River Durran

The major river of northern Tarusia, the Durran serves as highway, boundary and watersource for the Moran Duchy and the Kingdom of Mor. It's two main branches, the North Durran and South Durran join at the great border fortress of Durranmeet from where they flow past the two nations' respective capitals - Kingsholm and Morton.   Though the river is generally placid and slow moving shipping is generally towed upstream by oxen, horses, prisoners (or other convenient source of power), with downstream journeys assisted by rowing crews to provide steerage. These are usually hired for a stretch of the river but have the freedom (with the exception of the prisoner gangs) to ply their trade over the whole river system.

Geography

The Durran drains much of the north western part of Tarusia with the Moran Mountains and hills of the northern plains as its sources. From the multitude of streams, rills and small rivers that run down from the mountains it builds as its two main branches flow to their meeting point at the border fortress of Durranmeet from which it makes its way through the plains of northern Tarusia before reaching the Northern Sea at the great port of Durranmouth.   The capital of the two nations mark the limits for reliable navigation in shipping large enough to ply the coastal trade routes and beyond those points smaller craft ply the narrower reaches feeding the trade routess of the continent.   Though fed by the Moran Mountains, the Durran itself flows in a broad, shallow valley with the foothills a few hours' walk from the river. This makes both branches fairly slow moving for most of the year, and easily navigable, though the river can rise dramatically in the spring thaws which account for a number of marshy areas along the river's course.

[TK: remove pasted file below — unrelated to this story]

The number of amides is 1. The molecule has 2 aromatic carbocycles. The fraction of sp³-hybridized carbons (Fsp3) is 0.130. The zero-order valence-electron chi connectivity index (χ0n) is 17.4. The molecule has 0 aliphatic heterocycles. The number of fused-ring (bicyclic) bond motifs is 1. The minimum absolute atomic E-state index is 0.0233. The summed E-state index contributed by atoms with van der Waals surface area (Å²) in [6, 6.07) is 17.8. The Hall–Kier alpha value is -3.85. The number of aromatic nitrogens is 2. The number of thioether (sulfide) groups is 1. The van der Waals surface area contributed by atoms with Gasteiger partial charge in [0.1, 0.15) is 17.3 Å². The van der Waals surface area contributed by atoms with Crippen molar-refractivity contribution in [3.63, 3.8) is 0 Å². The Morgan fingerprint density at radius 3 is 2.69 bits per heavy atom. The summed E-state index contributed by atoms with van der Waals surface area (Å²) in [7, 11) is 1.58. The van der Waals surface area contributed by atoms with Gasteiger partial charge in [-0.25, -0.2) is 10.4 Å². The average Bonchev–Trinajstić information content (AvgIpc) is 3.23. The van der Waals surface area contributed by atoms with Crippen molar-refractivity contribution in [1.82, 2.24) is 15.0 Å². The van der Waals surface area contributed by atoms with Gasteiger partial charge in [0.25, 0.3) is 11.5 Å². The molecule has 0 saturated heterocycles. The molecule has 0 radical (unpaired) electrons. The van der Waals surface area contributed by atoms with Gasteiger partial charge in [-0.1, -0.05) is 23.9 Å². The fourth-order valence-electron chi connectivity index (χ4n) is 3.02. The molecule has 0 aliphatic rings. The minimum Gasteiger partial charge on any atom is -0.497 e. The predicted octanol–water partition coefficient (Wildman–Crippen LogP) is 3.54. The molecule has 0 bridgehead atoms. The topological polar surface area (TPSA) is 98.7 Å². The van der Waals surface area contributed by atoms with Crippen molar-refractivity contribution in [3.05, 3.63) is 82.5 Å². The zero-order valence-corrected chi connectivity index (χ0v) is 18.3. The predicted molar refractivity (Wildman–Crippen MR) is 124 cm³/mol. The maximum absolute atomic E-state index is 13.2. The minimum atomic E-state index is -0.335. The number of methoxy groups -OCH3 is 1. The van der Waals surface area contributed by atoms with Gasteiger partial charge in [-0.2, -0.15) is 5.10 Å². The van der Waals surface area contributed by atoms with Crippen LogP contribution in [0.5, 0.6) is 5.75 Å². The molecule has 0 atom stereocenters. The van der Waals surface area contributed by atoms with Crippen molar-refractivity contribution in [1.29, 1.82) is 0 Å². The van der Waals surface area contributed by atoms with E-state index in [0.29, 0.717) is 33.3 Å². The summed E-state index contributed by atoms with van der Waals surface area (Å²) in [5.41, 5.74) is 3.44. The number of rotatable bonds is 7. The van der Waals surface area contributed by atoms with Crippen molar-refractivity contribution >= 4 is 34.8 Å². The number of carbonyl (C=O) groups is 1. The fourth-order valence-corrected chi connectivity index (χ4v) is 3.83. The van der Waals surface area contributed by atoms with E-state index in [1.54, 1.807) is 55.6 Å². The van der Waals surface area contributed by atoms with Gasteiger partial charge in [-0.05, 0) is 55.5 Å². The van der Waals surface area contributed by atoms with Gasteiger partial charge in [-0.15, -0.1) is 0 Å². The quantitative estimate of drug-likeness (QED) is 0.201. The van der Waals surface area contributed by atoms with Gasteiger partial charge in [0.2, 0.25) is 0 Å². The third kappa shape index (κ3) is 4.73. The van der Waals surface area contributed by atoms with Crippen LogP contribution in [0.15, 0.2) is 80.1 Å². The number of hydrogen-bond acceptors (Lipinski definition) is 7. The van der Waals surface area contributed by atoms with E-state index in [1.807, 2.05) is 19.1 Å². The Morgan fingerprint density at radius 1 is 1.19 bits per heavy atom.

Fauna & Flora

The river is notable for the Durranfish - a large, salmon like fish which spawns in the headwaters of the North Durran (why only the North Durran is a mystery, but such are the ways of nature) and spends several years at sea before returning to spawn. These runs of fish occur every three or four years and are a major source of food and trade for the communities of the North Durran.   The salt marshes opposite Durranmouth are home to a number of species not found elsewhere and which provide the characteristic flavour of Durranmouth cuisine as well as some unusual medical treatments. Common throughout the system, end especially in the regious around Morton, is the mogfish .   Further upstream, on the South Durran, the Fenton Fens are reported to be home to several strange creatures but these are generally regarded as extinct or mythical.
Type
River
Location under

The Treaty of Durranmouth

  Signed in the year 107MD the Treaty of Durranmouth set the river as the boundary between what would later emerge as the Moran Duchy and the Kingdom of Mor though these were but two of the signatories for they grew over the following yeas to dominate their respective banks of the Durran. This treaty has done much to stabilise the politics of the region particularly as the Duchy and the Kingdom rose to prominance.   More than just setting the river as a boundary, the treaty also secured its role as a trade route by permitting free navigation of the river to shipping registered at its' main towns (though in practice the larger seagoing ships of Durranmouth seldom navigate beyond Durranmeet and the river fleet of the Duchy seldom put to sea). It also imposed limits on activities affecting navigation or use of the river as a water source - and thus the Durran has few of the weirs, mills, dams or bridges often found on rivers (indeed there are no bridges crossing the river downstream of Kingsholm or Morton) and the towns along the river are more mindful of their waste disposal than many riverside settlements.

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